As COVID-19 has taken the globe by storm, the bustling world we live in has ground to a screeching, jarring halt. For us diehards, one of the most challenging transitions has been the cessation of professional sports. Both the NBA and MLB are on hiatus, leaving fanatics with only an unhealthy addiction to the start of the NFL league year. With each new rumor, pending transaction, and mock draft, comes a new high - delusional visions of a Cardinals future where Larry has a ring and we stand atop Lombardi mountain in triumphant glory.
Still, the sheer enormity of this global pandemic dulls the clarity of that vision. There are growing rumblings that the NFL draft may be postponed, throwing cold water on the burning desire for that next bit of breaking news. The coronavirus has rightly upset societal norms, and brought with it a more intense focus on individuals, public health, and the general coexistence of humanity.
A few weeks ago, my family took a long-scheduled trip to Disneyland that serves as the backdrop for these musings. This story is a bit Fanpost, a bit human perspective. It's an analysis of the fleeting surety that surrounds professional athletes, American strongholds, and the world at large.
For months, we eagerly awaited that last weekend in February. After a year of endless work, schooling, child rearing, and toiling - we desperately needed a break. We'd agonized over the right time to go, comparing calendars with California spring break schedules and working around my wife's inflexible professional obligations. After extensive Googling, we landed on six days that provided the magic combination of good weather, low crowds, and decent hotel prices.
When our departure day finally arrived, I loaded what seemed like 400 bags into the truck. Once the kids were buckled in with their toys and snacks, I threw on my faithful gray Cardinals hat and embarked on the journey. After 8 hours of bathroom breaks, traffic detours, and Frozen soundtrack singalongs, we arrived at our hotel. Exhausted, we unloaded our stuff and hunkered down for a night of rest before hitting the beach.
Saturday marked our first day at the parks, and we chose California Adventure - because let's be honest, Disneyland on a Saturday is about as much fun as a lobotomy on Anyday. With our predetermined mixture of fast passes and ride preferences, we zipped through the crowds and enjoyed a Pixar-themed, jam-packed day.
Still, the main course was reserved for Sunday and Monday. I was never a big fan of Disneyland until I saw it through the eyes of my firstborn. There is something truly magical about experiencing sheer, unabashed happiness through a child's perspective. Our last trip to Disney, however, had ended rather disappointingly with my wife's ruptured eardrum and at least 12 rounds through the Pooh Honey Pots with my (then) 3-year old.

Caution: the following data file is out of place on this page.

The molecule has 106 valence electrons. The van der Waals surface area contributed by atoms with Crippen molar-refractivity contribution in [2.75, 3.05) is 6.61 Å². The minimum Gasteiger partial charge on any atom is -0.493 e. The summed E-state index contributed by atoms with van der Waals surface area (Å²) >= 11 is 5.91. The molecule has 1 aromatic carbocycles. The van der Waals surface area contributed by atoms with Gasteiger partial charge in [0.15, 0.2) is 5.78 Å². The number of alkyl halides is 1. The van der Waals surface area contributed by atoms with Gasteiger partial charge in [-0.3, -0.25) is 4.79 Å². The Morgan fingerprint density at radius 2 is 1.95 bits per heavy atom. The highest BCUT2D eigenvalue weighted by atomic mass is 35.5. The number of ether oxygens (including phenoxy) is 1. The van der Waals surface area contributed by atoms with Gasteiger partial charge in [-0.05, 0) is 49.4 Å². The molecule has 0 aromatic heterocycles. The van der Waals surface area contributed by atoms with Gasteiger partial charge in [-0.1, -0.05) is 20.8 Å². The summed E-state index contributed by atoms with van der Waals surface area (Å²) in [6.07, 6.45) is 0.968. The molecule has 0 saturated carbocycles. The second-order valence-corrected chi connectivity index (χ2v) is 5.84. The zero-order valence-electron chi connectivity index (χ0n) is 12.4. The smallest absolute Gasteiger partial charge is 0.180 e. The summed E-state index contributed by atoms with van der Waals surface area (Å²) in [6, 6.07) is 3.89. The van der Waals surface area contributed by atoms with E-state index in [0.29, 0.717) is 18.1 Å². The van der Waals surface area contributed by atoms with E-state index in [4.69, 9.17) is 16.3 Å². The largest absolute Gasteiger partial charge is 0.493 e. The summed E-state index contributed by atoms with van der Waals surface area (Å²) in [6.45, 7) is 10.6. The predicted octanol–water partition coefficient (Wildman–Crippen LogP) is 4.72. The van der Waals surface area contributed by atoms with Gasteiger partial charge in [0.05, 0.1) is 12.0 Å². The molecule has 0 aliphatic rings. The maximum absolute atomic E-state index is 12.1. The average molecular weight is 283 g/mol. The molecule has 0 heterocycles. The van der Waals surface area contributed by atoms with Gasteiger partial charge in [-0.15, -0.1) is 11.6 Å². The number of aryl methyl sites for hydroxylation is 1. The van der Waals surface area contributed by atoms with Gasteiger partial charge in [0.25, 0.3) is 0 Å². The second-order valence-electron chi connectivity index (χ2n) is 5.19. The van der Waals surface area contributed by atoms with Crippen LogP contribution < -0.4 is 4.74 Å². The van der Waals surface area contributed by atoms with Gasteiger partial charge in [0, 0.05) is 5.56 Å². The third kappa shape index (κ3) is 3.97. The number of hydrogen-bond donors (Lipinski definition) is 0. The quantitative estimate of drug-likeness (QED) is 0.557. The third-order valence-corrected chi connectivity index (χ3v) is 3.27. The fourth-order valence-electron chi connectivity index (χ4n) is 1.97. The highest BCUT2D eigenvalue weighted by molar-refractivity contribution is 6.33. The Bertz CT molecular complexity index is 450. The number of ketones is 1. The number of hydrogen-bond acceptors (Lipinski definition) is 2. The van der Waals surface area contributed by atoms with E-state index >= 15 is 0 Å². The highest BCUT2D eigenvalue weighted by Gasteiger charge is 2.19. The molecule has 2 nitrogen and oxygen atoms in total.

"Not this time," said I. "We're going to have a great trip, dammit!"
As a marginal Star Wars nerd, the "Rise of the Resistance" had just opened and promised to be the single most exciting addition to Disneyland since... well, Disneyland. My excitement that morning was palpable, prompting me to get my entire family out the door for the shuttle at 7 AM. For those not in the know, the queuing system is such that you must reserve a boarding group within seconds of the park opening. If your app doesn't update timely, or your fingers don't work fast enough, you're likely to lose your shot.
We made it into the park on Sunday about two minutes before the boarding passes unlocked - and having done ample research ahead of time, I felt well equipped to battle the 15,000 other people who had arrived early for the same purpose. In an effort to not beleaguer the point, I'll just say we got 4 passes, and I ended up getting to ride TWICE. (Without spoiling anything, the ride was the most awe-inspiring feat of theme park engineering I've ever seen. SERIOUSLY, you need to check it out. It's basically 15 minutes of nerdy splendor.)
Fast forward to the waning hours of our second day on Monday, and our family had Pirated, Astro-Blasted, and Splashed our way to infinity and beyond. After three straight days of theme parking, however, we were feeling that familiar lull that accompanies family vacation overload. We took in the matinee parade, and decided to hop aboard the Jungle Cruise.
At this point, I'm sure you're asking yourself… "Ag832, when does this story go from a personal recounting of a family vacation into a Cardinals Fanpost? Your family sounds infinitely awesome and your trip is a melancholic reminder of the daily stupor that accompanies my 9-5 job, but this is a football site. Where's the pigskin?"
Well, my fellow fanatics... I'm so glad you asked.
For anyone who has been here for a hot minute, you know I love me some puns. I once crafted diss raps in comment sections based entirely around the surnames of current players. The Jungle Cruise is one of my favorite rides for the sheer dad-pun glory. Truthfully, though, I was just glad to sit down and enjoy a quiet jaunt over water to cool down and relax after 20+ hours on foot.
I looked up to an unfamiliar face uttering a very familiar phrase.
My faithful Cardinals hat had donned my awkwardly large dome each day of the trip, and I was genuinely shocked to find anyone else that would openly profess their Red Sea fandom atop a river of Rams, Raiders, and Niners fans. Something seemed unique about this one, though - as if there was a deeper story to tell on this humorously topical boat.